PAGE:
displays, which would traditionally reach their climax at 10 pm It was possible, on one of those July 4 nights, to park one's car on a hilltop and watch several different pyrotechnic displays, accompanied by Shepherd's masterful storytelling.

The theme song used on his long-running radio show was "The Bahn Frei Polka" by Eduard Strauss
Eduard Strauss
Eduard Strauss was an Austrian composer who, together with brothers Johann Strauss II and Josef Strauss made up the Strauss musical dynasty. The family dominated the Viennese light music world for decades, creating many waltzes and polkas for many Austrian nobility as well as dance-music...

. The particular version he used was recorded by Arthur Fiedler
Arthur Fiedler
Arthur Fiedler was a long-time conductor of the Boston Pops Orchestra, a symphony orchestra that specializes in popular and light classical music. With a combination of musicianship and showmanship, he made the Boston Pops one of the best-known orchestras in the country...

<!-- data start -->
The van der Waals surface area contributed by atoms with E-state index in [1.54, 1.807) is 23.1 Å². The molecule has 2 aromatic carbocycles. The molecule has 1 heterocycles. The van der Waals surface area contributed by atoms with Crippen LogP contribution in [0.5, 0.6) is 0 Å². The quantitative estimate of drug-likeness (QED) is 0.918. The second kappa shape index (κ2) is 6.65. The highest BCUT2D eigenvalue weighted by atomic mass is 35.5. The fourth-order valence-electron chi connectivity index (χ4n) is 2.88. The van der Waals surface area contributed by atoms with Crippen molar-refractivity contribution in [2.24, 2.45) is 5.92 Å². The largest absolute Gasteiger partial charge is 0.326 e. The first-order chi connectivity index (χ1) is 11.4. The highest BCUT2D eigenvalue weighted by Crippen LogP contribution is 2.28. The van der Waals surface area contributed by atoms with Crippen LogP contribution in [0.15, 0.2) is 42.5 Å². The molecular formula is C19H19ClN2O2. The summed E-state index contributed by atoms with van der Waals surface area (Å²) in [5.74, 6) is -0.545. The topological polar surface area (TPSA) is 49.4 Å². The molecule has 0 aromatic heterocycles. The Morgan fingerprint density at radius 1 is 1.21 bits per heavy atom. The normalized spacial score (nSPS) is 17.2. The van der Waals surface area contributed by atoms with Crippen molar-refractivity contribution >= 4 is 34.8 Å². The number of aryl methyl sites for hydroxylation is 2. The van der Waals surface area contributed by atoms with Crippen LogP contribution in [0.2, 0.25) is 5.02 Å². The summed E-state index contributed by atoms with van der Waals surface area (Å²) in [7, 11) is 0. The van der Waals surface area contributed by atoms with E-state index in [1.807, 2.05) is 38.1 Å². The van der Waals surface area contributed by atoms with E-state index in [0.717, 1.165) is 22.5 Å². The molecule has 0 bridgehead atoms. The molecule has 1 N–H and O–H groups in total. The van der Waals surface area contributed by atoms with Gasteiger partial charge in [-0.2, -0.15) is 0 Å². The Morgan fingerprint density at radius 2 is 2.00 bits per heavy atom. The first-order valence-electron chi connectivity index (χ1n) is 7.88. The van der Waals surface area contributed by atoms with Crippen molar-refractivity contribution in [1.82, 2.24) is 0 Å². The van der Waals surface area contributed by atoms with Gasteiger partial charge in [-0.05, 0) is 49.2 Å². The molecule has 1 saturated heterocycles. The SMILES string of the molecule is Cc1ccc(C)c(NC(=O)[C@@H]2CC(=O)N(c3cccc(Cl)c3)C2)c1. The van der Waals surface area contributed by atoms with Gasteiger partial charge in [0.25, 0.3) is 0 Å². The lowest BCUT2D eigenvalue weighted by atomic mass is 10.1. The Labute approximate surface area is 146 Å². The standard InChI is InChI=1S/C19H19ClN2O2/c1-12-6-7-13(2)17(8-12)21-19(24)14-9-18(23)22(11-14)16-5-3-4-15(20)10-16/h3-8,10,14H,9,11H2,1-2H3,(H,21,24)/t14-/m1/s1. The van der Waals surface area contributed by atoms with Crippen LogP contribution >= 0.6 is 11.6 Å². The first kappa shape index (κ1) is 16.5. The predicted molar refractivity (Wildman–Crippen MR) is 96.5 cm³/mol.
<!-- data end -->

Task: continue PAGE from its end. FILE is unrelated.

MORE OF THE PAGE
and the Boston Pops.

Print


Shepherd wrote a series of humorous short stories about growing up in northwest Indiana
Indiana
Indiana is a US state, admitted to the United States as the 19th on December 11, 1816. It is located in the Midwestern United States and Great Lakes Region. With 6,483,802 residents, the state is ranked 15th in population and 16th in population density. Indiana is ranked 38th in land area and is...

 and its steel towns, many of which were first told by him on his programs and then published in Playboy
Playboy
Playboy is an American men's magazine that features photographs of nude women as well as journalism and fiction. It was founded in Chicago in 1953 by Hugh Hefner and his associates, and funded in part by a $1,000 loan from Hefner's mother. The magazine has grown into Playboy Enterprises, Inc., with...